Where is Gay Marriage Legal? 1

A Reference Guide to the Evolving Laws Surrounding Same-Sex Unions

Historically, marriage has only been permitted under U.S. state and federal law for heterosexual couples – one man and one woman. Recently, however, some jurisdictions have – either through legislation or by judicial determination – begun allowing same-sex couples to marry as well. This area of the law is ever-evolving (scroll down for a timeline of recent developments in the US).

The federal government has enacted the Defense of Marriage Act (DOMA) and does not recognize any same-sex marriage as valid for its purposes. Many states have passed their own versions of the Defense of Marriage Act. Some of those states have taken the extra step of amending their state constitutions to define marriage as between one man and one woman. This would theoretically keep the state-level DOMA from being found in violation of the state constitution.

This article will provide the latest run-down on where gay and lesbian marriages are legal.

States that allow same-sex marriage:

On April 7, 2009, the Vermont state legislature overrode the governor’s veto of a bill allowing same-sex couples to marry. Gay couples there will be allowed to marry beginning in September 2009.

States that recognize legal same-sex marriages performed in other jurisdictions:

On April 7, 2009, Washington D.C.’s council voted to recognize the legal marriages of same-sex couples married in other states.

States that allow same-sex domestic partnerships or civil unions:

States in flux:

In May 2008, the California state supreme court ruled that same sex couples could not be prohibited from the right to civil marriage. The state began marrying same sex couples in June 2008. In November 2008, Proposition 8, a ballot initiative to amend the state constitution to ban same sex marriage, passed by a slim margin of the vote. The state supreme court upheld that vote in May, 2009. Those same sex marriages which were entered into in California between June and November, 2008 remain valid. As the United States examines its legal and moral positions on the marriage of same-sex couples, countries around the world are also sharing in the debate.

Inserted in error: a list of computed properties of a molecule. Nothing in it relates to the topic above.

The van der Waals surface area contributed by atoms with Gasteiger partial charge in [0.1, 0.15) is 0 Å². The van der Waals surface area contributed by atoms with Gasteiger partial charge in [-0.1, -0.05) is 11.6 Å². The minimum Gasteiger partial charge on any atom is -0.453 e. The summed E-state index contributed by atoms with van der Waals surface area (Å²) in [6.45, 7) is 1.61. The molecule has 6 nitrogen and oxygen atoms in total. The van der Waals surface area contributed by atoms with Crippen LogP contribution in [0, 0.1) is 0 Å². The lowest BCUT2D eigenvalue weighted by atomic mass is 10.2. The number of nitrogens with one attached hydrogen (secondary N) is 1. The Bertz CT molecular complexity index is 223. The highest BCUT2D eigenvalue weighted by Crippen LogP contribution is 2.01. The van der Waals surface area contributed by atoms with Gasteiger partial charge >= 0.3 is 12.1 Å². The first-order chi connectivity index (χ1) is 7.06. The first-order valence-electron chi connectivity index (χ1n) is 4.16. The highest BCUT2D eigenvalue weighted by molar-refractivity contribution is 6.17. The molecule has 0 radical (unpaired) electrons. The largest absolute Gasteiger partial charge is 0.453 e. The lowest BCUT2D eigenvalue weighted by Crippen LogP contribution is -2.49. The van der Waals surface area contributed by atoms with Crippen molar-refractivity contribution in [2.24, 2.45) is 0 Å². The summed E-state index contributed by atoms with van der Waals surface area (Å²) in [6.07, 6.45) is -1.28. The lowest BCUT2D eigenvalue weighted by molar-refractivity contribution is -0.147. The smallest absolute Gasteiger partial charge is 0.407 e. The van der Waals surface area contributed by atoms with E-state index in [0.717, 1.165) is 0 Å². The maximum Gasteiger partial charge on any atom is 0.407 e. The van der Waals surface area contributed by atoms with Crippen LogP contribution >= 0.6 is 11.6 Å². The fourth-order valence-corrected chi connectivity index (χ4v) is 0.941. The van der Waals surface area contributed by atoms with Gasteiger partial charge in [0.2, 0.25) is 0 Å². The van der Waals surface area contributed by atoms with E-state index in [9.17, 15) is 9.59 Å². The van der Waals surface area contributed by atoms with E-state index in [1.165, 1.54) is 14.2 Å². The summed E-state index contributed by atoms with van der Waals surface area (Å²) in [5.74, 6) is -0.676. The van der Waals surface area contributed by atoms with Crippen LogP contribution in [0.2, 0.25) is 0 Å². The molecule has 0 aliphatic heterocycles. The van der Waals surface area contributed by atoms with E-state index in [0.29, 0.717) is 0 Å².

Nations that allow same-sex marriage:

  • Canada
  • Belgium
  • Netherlands
  • Norway
  • South Africa
  • Spain
  • Sweden

On April 1, 2009, the Swedish parliament voted to allow same-sex couples to marry. Sweden previously had only allowed gay couples to enter into civil partnerships.

Nations that recognize legal same-sex marriages performed in other jurisdictions:

  • France
  • Israel

Nations that allow same-sex domestic partnerships or civil unions:

  • Australia (in Tasmania, Victoria and Australia Capital Territory)
  • Croatia
  • Czech Republic
  • Denmark
  • Finland
  • France
  • Germany
  • Greenland
  • Hungary (limited unregistered partnerships)
  • Iceland
  • Luxembourg
  • Mexico (in Meixico City and the state of Coahuilla)
  • New Zealand
  • Portugal
  • Slovenia
  • Switzerland
  • United Kingdom
  • Uruguay

Recent Developments in the US: